On a warehouse facade in the outskirts of Washington, D.C., there is a small sign that describes a business that doesn't exist. Neighbors of the CIA are used to such disguises, but in this case, the goings-on within have no international significance, despite the company's bona fide name -- Global Money Orders Inc. The family-run enterprise prints, peddles, and finances its own brand of money orders, placing tiny Global in cheeky rivalry not only with American Express Co., inventor of the instrument 105 years ago, and The Greyhound Corp., whose 27,000-agent Travelers Express Co. subsidiary is its largest dealer, but also with the U.S. Postal Service, for which an annual sale of 116 million checks garners a steady -- if rare -- governmental profit.
Ordinarily, Global's founders -- Milton and Harriet Mersky -- would be delighted to keep the books for barely a hundredth that number in the two states (Virginia and Maryland, plus D.C.) they are bonded and licensed to serve. But events have conspired to undo their six-figure idyll. For one, reaction to steepening banking charges has revitalized the industry. Second, a competitor was picked up by Travelers, leaving Global as the East Coast's only independent. And then the two frisky Mersky boys, Barry and Randy, joined the business. And Global has gone onto computer, anticipating that orderly accounts in a pencil-intensive industry would pave its way to fresh territory.
But it has been tough ground to gain. While American Express distributes its money orders largely to financial institutions, few flossy bank lobbies exist at the street-sales end of the trade. A Global foyer is the stoop of a corner store. Only about one-quarter of low-income, minority families use banks at all, and those that need money orders aren't sending away for gifts so much as paying utility bills. After 23 years, some 300 local merchants have been elisted by Global as agents, attracted not so much by 90?-per-transaction fees, split with Global, but by the spenders the service brings in. "Inner-city people don't trip all over town," explains vice-president Barry Mersky. "That's the long and short of our business."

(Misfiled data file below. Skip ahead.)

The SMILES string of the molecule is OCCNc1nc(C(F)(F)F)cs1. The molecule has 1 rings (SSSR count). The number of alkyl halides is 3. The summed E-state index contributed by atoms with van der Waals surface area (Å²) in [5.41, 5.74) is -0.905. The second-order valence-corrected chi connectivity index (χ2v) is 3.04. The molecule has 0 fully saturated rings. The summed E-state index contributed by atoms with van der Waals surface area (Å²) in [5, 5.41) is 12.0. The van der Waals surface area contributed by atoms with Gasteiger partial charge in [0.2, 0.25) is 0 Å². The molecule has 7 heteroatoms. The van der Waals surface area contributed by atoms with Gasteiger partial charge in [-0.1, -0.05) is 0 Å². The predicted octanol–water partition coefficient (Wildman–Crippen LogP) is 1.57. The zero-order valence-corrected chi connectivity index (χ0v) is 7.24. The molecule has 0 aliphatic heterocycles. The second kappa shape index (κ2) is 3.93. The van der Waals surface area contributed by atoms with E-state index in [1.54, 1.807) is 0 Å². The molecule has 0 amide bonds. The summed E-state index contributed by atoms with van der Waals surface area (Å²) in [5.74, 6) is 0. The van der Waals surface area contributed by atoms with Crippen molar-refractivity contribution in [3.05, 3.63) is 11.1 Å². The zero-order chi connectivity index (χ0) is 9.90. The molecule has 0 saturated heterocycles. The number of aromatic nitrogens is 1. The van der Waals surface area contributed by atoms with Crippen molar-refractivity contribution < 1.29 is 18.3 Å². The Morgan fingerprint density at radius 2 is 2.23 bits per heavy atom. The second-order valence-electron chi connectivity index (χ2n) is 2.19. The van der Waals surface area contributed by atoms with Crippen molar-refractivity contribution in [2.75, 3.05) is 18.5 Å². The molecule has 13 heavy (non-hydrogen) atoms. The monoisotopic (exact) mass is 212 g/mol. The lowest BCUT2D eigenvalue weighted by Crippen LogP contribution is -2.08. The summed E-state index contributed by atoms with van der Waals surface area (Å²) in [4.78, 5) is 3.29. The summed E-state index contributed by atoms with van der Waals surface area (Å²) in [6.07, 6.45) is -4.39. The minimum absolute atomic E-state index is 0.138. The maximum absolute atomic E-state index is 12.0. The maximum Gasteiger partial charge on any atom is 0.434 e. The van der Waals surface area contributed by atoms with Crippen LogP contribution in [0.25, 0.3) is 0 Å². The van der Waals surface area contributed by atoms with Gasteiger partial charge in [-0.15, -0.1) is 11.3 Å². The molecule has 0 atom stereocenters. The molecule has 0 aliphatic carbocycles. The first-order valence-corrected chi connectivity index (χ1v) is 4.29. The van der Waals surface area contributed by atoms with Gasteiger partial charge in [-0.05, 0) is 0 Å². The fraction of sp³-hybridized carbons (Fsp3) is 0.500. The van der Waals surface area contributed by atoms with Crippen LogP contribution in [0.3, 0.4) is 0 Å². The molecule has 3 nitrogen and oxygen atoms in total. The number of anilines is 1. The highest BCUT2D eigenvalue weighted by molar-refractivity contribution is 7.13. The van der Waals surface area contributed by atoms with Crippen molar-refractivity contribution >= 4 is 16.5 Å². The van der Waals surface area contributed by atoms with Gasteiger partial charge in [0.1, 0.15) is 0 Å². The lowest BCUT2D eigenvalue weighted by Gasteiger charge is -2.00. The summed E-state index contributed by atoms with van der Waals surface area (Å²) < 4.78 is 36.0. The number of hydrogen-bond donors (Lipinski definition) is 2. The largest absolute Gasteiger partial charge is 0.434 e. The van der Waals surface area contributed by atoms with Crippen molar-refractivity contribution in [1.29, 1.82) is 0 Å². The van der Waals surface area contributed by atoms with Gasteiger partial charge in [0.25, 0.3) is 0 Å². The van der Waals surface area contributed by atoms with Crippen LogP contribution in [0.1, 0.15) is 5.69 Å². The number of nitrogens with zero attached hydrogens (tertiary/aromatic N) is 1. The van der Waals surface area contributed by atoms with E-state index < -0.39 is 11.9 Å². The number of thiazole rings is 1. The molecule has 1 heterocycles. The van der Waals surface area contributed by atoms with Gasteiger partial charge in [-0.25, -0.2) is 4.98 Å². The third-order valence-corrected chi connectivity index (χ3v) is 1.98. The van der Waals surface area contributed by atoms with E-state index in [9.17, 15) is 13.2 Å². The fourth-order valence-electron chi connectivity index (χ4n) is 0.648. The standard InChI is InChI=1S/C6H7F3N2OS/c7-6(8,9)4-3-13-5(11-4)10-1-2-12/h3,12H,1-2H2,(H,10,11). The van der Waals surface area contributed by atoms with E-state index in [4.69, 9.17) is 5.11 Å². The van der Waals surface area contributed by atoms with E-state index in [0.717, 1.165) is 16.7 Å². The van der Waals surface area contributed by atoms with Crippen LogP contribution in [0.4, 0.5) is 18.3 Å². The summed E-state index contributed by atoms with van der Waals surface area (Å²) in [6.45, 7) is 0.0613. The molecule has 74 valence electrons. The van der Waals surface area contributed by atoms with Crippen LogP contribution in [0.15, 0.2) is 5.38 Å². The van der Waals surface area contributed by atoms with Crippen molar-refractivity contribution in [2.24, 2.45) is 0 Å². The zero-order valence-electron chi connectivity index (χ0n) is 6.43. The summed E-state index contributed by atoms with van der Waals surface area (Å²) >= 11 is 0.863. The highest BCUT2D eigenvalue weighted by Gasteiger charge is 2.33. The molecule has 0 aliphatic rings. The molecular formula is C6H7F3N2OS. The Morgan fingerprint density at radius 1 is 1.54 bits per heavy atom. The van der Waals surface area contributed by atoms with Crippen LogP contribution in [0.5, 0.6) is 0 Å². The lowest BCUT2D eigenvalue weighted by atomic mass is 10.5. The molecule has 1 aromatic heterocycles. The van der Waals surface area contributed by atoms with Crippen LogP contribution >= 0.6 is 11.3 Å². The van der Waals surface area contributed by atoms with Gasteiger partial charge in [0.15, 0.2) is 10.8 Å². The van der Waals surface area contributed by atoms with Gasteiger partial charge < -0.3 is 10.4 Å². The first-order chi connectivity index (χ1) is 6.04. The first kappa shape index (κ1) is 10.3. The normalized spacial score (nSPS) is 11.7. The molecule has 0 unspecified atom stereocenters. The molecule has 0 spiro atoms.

Shorter still, transactions with vendors are cash-only, an urban fiscal tradition that keeps Global close to home and suggests why it is so chary of discovery that it disguises its whereabouts. Besides the possible theft of blank drafts, Global would just as soon its customers didn't know where to come with unsettling requests -- like for more time to pay up. Purveying an un-markupable product that yields a profit margin as flimsy as carbon paper, Global can ill afford to carry receivables. Unchecked, a vendor could amass a liability of $40,000 in a month, frets Global, and disappear. To improve chances of seeing such sums returned to their proper places in its Baltimore bank, Global extracts personal pledges of houses and other belongings from vendors. And twice each week, employees fetch the deposits in person. That way, explains the family scion, "nobody tells us it's in the mail. Our delivery service comes to their door, and we let them know that on every Tuesday and every Friday, they better be ready."
Even if they are, such exclusively money-order operations as Global suffer peculiar handicaps. Unlike traveler's checks, money orders are drawn to the penny for specific purposes and are spent immediately. Because local checks may be debited against the company's local account virtually overnight, the float that other exchange situations gainfully employ is severely curtailed. For Global to increase clearing times and, concomitantly, its return from invested float like the big companies do, checks would have to be dispensed in faraway Federal Reserve zones. But in such alien lands, Global has neither office, muscle, nor reputation.
Stymied? Not just yet. The Federal Crime Insurance Program, which since the early 1970s has underwritten corecity policies that private companies prefer to avoid, likely won't be renewed. Since these are the same mean streets in which Global gained its smarts, the Merskys have been lobbying in Congress to take over most of the territory, insuring not only their own agents, but the 39,000 core-city policyholders throughout the country that the government has been edgily covering. There can't be too much difference in risk between money orders and insurance, they figure, and at least here the little company will have a country-wide edge over the Post Office.